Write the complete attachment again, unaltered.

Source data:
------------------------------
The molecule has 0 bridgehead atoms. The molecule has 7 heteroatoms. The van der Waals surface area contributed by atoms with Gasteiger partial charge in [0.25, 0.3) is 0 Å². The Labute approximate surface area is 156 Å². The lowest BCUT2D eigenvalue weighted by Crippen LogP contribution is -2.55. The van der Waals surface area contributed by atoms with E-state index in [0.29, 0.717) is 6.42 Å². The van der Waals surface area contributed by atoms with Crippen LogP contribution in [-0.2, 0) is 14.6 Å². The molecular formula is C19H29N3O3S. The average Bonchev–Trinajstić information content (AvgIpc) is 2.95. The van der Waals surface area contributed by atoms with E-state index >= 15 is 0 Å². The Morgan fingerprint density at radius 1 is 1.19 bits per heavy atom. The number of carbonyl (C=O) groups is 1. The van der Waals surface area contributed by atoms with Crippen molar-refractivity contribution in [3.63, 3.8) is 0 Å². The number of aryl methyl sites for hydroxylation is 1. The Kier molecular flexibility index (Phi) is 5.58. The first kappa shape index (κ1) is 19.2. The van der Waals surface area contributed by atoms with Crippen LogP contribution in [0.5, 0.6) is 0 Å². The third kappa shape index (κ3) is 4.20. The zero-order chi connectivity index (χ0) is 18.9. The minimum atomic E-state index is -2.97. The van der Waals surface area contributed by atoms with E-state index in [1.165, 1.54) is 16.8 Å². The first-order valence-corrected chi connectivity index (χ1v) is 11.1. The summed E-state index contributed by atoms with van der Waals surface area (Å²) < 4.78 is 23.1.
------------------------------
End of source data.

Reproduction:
The molecule has 0 bridgehead atoms. The molecule has 7 heteroatoms. The van der Waals surface area contributed by atoms with Gasteiger partial charge in [0.25, 0.3) is 0 Å². The Labute approximate surface area is 156 Å². The lowest BCUT2D eigenvalue weighted by Crippen LogP contribution is -2.55. The van der Waals surface area contributed by atoms with E-state index in [0.29, 0.717) is 6.42 Å². The van der Waals surface area contributed by atoms with Crippen LogP contribution in [-0.2, 0) is 14.6 Å². The molecular formula is C19H29N3O3S. The average Bonchev–Trinajstić information content (AvgIpc) is 2.95. The van der Waals surface area contributed by atoms with E-state index >= 15 is 0 Å². The Morgan fingerprint density at radius 1 is 1.19 bits per heavy atom. The number of carbonyl (C=O) groups is 1. The van der Waals surface area contributed by atoms with Crippen molar-refractivity contribution in [3.63, 3.8) is 0 Å². The number of aryl methyl sites for hydroxylation is 1. The Kier molecular flexibility index (Phi) is 5.58. The first kappa shape index (κ1) is 19.2. The van der Waals surface area contributed by atoms with Crippen LogP contribution in [0.5, 0.6) is 0 Å². The third kappa shape index (κ3) is 4.20. The zero-order chi connectivity index (χ0) is 18.9. The minimum atomic E-state index is -2.97. The van der Waals surface area contributed by atoms with E-state index in [1.165, 1.54) is 16.8 Å². The first-order valence-corrected chi connectivity index (χ1v) is 11.1. The summed E-state index contributed by atoms with van der Waals surface area (Å²) < 4.78 is 23.1.